But there might also be another, more surprising reason behind the rise of curtain bangs. Like most things lately, Emily Heser, a stylist at NYC’s Cutler Salon, believes it may also have to do with the coronavirus pandemic. “I’ve seen a huge jump in requests for bangs,” she says. “Which I think has to do with the desire to feel like you have some style even while your face is covered with a mask. Not to mention that I’ve had people tell me they were more inclined to take a risk during this past year since they weren’t seeing a lot of people.”
Now, as people begin to return to “normal” life, many are continuing to make major changes to their hair—which makes sense. A 2013 study found that stressful life events make people more likely to significantly change their appearance.
Will I look good with curtain bangs?
Here’s the best thing about curtain bangs: They look good on practically everyone—whether you’ve got straight, wavy, or curly hair, says Perara. “Anyone can pull off bangs as long as they’re tailored to suit your best features,” adds Heser. “Some people might look better with them completely above the eye, while a cheekbone-grazing length might be more flattering for others. That’s why it’s essential to find a stylist who really listens to you.” (Just as important? If you have wavy or curly hair, make sure to tell your stylist if you’ll be wearing it natural or straighter as that’ll help determine the right length and depth of your bangs.)
Not to mention that curtain bangs look equally good with all face shapes (yes, even round faces) and hair lengths. “As long as the shape looks balanced, curtain bangs can work with any style,” says Heser. “Whether you’ve got a pixie cut, a bob, a shag, or even waist-length strands, you can make the bangs sweep to the sides in a way that complements the rest of your look.”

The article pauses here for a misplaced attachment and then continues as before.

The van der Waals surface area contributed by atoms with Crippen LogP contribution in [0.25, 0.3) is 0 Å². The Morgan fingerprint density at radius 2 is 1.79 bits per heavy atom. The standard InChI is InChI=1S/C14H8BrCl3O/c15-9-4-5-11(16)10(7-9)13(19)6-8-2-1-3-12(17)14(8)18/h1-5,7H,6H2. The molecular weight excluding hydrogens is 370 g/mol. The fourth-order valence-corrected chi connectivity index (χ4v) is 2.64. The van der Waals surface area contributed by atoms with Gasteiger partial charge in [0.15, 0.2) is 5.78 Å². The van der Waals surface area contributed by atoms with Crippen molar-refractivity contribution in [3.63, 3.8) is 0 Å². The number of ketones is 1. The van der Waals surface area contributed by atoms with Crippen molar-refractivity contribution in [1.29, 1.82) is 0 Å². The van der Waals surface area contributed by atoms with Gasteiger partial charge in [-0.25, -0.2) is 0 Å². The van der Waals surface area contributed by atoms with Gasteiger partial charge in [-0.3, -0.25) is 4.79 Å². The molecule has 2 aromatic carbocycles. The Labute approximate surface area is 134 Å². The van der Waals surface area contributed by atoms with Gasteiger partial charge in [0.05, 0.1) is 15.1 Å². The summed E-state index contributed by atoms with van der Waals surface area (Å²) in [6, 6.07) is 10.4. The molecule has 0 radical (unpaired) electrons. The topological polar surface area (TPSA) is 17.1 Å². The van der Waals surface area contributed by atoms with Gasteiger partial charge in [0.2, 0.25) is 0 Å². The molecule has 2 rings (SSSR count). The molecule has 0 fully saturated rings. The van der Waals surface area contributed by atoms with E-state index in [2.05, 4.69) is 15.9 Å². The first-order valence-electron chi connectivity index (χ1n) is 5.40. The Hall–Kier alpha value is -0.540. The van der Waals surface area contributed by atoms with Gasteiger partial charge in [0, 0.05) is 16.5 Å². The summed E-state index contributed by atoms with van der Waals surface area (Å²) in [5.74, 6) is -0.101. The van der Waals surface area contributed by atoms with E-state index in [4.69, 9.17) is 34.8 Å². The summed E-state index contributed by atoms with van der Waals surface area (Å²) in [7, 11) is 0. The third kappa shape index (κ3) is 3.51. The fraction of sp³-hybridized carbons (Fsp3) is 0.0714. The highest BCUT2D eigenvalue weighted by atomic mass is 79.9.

But there is one or two exceptions: If you have a cowlick—those pesky pieces of hair that grow in their own pattern—near the front of the hairline, it may be tricky to get that signature middle part, warns Perara. Additionally, if you have very fine hair, you might find blunt bangs more flattering. “In order to get the wispiness of a curtain bang, you have to cut into the hair,” says Perara. “Whereas when you cut it blunt for straight-across fringe, that adds weight to the hair.”
Curtain bangs are relatively low-maintenance.
The truth is, all bangs—including curtain bangs—require some extra effort. “There is truly no such thing as a low-maintenance bang,” says Perara. “Anyone who says that is lying.” But that said, curtain bangs may be easier to style than other types of bangs—and that’s especially true during the cooler fall and winter months. “Bangs are a lot easier to manage when there’s no humidity, because they aren’t as likely to get sweaty or frizzy,” says Heser. “So for any client trying bangs for the first time, I usually recommend they wait until fall.”
Here’s how to style them.
Start by parting your hair down the middle, then take a one-inch section that’s close to the temples and wrap it around a one-inch round brush, making sure to hold the brush perpendicular to your hairline. “You don’t want to blow-dry the bangs horizontally as that can make them look too puffy or bubbly,” says Perara. Make a few passes with the blow dryer, remove the heat, and hold the section of hair in the brush for a few seconds to help shape it. Repeat this process, working in one-inch sections towards the center of the bang, before starting over on the other side. Once you’re finished styling, you can also spritz a disposable mascara wand with some hairspray and run it through your bangs to help keep them in check.